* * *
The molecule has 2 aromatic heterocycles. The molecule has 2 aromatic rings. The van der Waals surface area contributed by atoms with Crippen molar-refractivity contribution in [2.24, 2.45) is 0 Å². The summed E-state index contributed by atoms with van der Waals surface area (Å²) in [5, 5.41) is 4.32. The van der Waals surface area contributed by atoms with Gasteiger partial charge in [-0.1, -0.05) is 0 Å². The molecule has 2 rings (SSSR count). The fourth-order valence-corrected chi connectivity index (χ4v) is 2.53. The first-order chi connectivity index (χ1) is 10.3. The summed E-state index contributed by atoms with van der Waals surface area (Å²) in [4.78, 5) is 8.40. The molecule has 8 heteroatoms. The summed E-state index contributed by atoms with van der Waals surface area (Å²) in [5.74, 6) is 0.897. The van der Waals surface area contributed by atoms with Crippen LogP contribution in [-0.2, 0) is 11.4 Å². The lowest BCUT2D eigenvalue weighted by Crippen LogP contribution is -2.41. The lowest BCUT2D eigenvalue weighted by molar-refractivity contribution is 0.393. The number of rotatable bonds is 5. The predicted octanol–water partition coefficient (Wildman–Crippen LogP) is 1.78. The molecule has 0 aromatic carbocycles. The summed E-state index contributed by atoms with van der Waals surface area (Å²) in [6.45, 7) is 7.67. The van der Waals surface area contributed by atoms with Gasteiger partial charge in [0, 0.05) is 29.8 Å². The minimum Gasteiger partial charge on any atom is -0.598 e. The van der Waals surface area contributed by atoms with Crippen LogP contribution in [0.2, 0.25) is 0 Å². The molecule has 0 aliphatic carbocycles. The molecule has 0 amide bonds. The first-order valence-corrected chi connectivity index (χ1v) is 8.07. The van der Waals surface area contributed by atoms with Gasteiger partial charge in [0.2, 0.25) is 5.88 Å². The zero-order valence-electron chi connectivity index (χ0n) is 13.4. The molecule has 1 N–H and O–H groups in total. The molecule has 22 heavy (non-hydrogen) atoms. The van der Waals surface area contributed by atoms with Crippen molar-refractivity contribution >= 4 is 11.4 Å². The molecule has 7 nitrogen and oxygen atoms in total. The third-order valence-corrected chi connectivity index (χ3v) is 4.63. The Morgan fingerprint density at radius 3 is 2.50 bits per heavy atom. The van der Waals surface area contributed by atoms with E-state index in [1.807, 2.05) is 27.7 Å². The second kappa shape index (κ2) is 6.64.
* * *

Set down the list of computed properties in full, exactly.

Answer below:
The molecule has 2 aromatic heterocycles. The molecule has 2 aromatic rings. The van der Waals surface area contributed by atoms with Crippen molar-refractivity contribution in [2.24, 2.45) is 0 Å². The summed E-state index contributed by atoms with van der Waals surface area (Å²) in [5, 5.41) is 4.32. The van der Waals surface area contributed by atoms with Gasteiger partial charge in [-0.1, -0.05) is 0 Å². The molecule has 2 rings (SSSR count). The fourth-order valence-corrected chi connectivity index (χ4v) is 2.53. The first-order chi connectivity index (χ1) is 10.3. The summed E-state index contributed by atoms with van der Waals surface area (Å²) in [4.78, 5) is 8.40. The molecule has 8 heteroatoms. The summed E-state index contributed by atoms with van der Waals surface area (Å²) in [5.74, 6) is 0.897. The van der Waals surface area contributed by atoms with Crippen LogP contribution in [-0.2, 0) is 11.4 Å². The lowest BCUT2D eigenvalue weighted by Crippen LogP contribution is -2.41. The lowest BCUT2D eigenvalue weighted by molar-refractivity contribution is 0.393. The number of rotatable bonds is 5. The predicted octanol–water partition coefficient (Wildman–Crippen LogP) is 1.78. The molecule has 0 aromatic carbocycles. The summed E-state index contributed by atoms with van der Waals surface area (Å²) in [6.45, 7) is 7.67. The van der Waals surface area contributed by atoms with Gasteiger partial charge in [0, 0.05) is 29.8 Å². The minimum Gasteiger partial charge on any atom is -0.598 e. The van der Waals surface area contributed by atoms with Crippen LogP contribution in [0.2, 0.25) is 0 Å². The molecule has 0 aliphatic carbocycles. The molecule has 0 amide bonds. The first-order valence-corrected chi connectivity index (χ1v) is 8.07. The van der Waals surface area contributed by atoms with Gasteiger partial charge in [0.2, 0.25) is 5.88 Å². The zero-order valence-electron chi connectivity index (χ0n) is 13.4. The molecule has 1 N–H and O–H groups in total. The molecule has 22 heavy (non-hydrogen) atoms. The van der Waals surface area contributed by atoms with Crippen molar-refractivity contribution >= 4 is 11.4 Å². The molecule has 7 nitrogen and oxygen atoms in total. The third-order valence-corrected chi connectivity index (χ3v) is 4.63. The Morgan fingerprint density at radius 3 is 2.50 bits per heavy atom. The van der Waals surface area contributed by atoms with E-state index in [1.807, 2.05) is 27.7 Å². The second kappa shape index (κ2) is 6.64.